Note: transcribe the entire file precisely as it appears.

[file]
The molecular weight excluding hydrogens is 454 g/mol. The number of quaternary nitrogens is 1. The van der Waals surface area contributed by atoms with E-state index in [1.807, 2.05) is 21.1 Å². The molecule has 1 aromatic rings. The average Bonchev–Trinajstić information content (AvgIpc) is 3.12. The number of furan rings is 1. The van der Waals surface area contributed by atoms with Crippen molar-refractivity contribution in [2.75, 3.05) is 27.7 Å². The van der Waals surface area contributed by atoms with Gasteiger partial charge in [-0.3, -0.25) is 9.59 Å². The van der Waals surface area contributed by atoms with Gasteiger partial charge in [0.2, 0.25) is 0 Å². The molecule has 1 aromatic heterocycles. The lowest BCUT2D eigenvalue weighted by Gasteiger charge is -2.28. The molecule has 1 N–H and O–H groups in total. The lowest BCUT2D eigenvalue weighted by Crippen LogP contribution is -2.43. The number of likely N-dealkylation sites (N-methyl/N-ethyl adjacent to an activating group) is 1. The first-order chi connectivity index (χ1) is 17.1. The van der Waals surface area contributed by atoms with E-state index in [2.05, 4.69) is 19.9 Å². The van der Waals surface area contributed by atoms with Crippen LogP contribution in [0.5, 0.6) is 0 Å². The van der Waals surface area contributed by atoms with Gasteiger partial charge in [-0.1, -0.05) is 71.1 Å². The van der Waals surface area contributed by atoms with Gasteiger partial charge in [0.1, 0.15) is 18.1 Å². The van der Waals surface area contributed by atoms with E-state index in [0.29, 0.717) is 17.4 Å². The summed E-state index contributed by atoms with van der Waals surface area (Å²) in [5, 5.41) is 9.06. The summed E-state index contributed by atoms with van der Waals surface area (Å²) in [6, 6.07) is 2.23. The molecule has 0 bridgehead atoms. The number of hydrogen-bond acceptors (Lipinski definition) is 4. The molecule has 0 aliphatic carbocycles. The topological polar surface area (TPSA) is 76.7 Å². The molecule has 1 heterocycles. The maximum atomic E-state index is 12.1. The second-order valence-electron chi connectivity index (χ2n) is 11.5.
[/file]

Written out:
The molecular weight excluding hydrogens is 454 g/mol. The number of quaternary nitrogens is 1. The van der Waals surface area contributed by atoms with E-state index in [1.807, 2.05) is 21.1 Å². The molecule has 1 aromatic rings. The average Bonchev–Trinajstić information content (AvgIpc) is 3.12. The number of furan rings is 1. The van der Waals surface area contributed by atoms with Crippen molar-refractivity contribution in [2.75, 3.05) is 27.7 Å². The van der Waals surface area contributed by atoms with Gasteiger partial charge in [-0.3, -0.25) is 9.59 Å². The van der Waals surface area contributed by atoms with Gasteiger partial charge in [0.2, 0.25) is 0 Å². The molecule has 1 aromatic heterocycles. The lowest BCUT2D eigenvalue weighted by Gasteiger charge is -2.28. The molecule has 1 N–H and O–H groups in total. The lowest BCUT2D eigenvalue weighted by Crippen LogP contribution is -2.43. The number of likely N-dealkylation sites (N-methyl/N-ethyl adjacent to an activating group) is 1. The first-order chi connectivity index (χ1) is 17.1. The van der Waals surface area contributed by atoms with E-state index in [2.05, 4.69) is 19.9 Å². The van der Waals surface area contributed by atoms with Crippen LogP contribution in [0.5, 0.6) is 0 Å². The van der Waals surface area contributed by atoms with Gasteiger partial charge in [-0.1, -0.05) is 71.1 Å². The van der Waals surface area contributed by atoms with Gasteiger partial charge in [0.1, 0.15) is 18.1 Å². The van der Waals surface area contributed by atoms with E-state index in [0.29, 0.717) is 17.4 Å². The summed E-state index contributed by atoms with van der Waals surface area (Å²) in [5, 5.41) is 9.06. The summed E-state index contributed by atoms with van der Waals surface area (Å²) in [6, 6.07) is 2.23. The molecule has 0 bridgehead atoms. The number of hydrogen-bond acceptors (Lipinski definition) is 4. The molecule has 0 aliphatic carbocycles. The topological polar surface area (TPSA) is 76.7 Å². The molecule has 1 heterocycles. The maximum atomic E-state index is 12.1. The second-order valence-electron chi connectivity index (χ2n) is 11.5.